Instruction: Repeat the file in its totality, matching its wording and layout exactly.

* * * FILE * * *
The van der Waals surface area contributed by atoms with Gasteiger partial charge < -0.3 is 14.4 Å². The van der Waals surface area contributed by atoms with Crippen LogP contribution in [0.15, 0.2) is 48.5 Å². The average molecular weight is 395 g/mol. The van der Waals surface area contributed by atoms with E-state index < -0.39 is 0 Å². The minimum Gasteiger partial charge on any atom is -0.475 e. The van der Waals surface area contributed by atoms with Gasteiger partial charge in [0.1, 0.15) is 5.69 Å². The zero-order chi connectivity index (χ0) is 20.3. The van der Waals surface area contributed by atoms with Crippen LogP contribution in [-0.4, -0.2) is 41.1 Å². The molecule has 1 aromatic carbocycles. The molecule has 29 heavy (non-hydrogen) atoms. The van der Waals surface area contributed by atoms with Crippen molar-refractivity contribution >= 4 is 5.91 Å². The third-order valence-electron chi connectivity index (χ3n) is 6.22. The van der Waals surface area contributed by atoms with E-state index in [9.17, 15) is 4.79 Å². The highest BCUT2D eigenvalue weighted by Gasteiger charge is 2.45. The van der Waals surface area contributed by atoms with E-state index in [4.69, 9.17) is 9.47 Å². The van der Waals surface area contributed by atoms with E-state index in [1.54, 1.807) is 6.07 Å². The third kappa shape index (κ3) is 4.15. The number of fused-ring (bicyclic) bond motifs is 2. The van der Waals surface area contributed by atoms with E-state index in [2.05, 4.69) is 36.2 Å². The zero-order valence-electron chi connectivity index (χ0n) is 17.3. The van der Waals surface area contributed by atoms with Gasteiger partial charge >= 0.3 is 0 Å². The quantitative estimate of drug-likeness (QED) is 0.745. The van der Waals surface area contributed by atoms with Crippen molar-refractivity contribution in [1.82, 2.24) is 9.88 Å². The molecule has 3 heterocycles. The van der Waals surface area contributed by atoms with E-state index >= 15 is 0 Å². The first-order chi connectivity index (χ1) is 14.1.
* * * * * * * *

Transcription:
The van der Waals surface area contributed by atoms with Gasteiger partial charge < -0.3 is 14.4 Å². The van der Waals surface area contributed by atoms with Crippen LogP contribution in [0.15, 0.2) is 48.5 Å². The average molecular weight is 395 g/mol. The van der Waals surface area contributed by atoms with E-state index < -0.39 is 0 Å². The minimum Gasteiger partial charge on any atom is -0.475 e. The van der Waals surface area contributed by atoms with Gasteiger partial charge in [0.1, 0.15) is 5.69 Å². The zero-order chi connectivity index (χ0) is 20.3. The van der Waals surface area contributed by atoms with Crippen LogP contribution in [-0.4, -0.2) is 41.1 Å². The molecule has 1 aromatic carbocycles. The molecule has 29 heavy (non-hydrogen) atoms. The van der Waals surface area contributed by atoms with Crippen molar-refractivity contribution >= 4 is 5.91 Å². The third-order valence-electron chi connectivity index (χ3n) is 6.22. The van der Waals surface area contributed by atoms with E-state index in [9.17, 15) is 4.79 Å². The highest BCUT2D eigenvalue weighted by Gasteiger charge is 2.45. The van der Waals surface area contributed by atoms with E-state index in [4.69, 9.17) is 9.47 Å². The van der Waals surface area contributed by atoms with E-state index in [1.54, 1.807) is 6.07 Å². The third kappa shape index (κ3) is 4.15. The number of fused-ring (bicyclic) bond motifs is 2. The van der Waals surface area contributed by atoms with E-state index in [2.05, 4.69) is 36.2 Å². The zero-order valence-electron chi connectivity index (χ0n) is 17.3. The van der Waals surface area contributed by atoms with Gasteiger partial charge >= 0.3 is 0 Å². The quantitative estimate of drug-likeness (QED) is 0.745. The van der Waals surface area contributed by atoms with Crippen molar-refractivity contribution in [1.82, 2.24) is 9.88 Å². The molecule has 3 heterocycles. The van der Waals surface area contributed by atoms with E-state index >= 15 is 0 Å². The first-order chi connectivity index (χ1) is 14.1.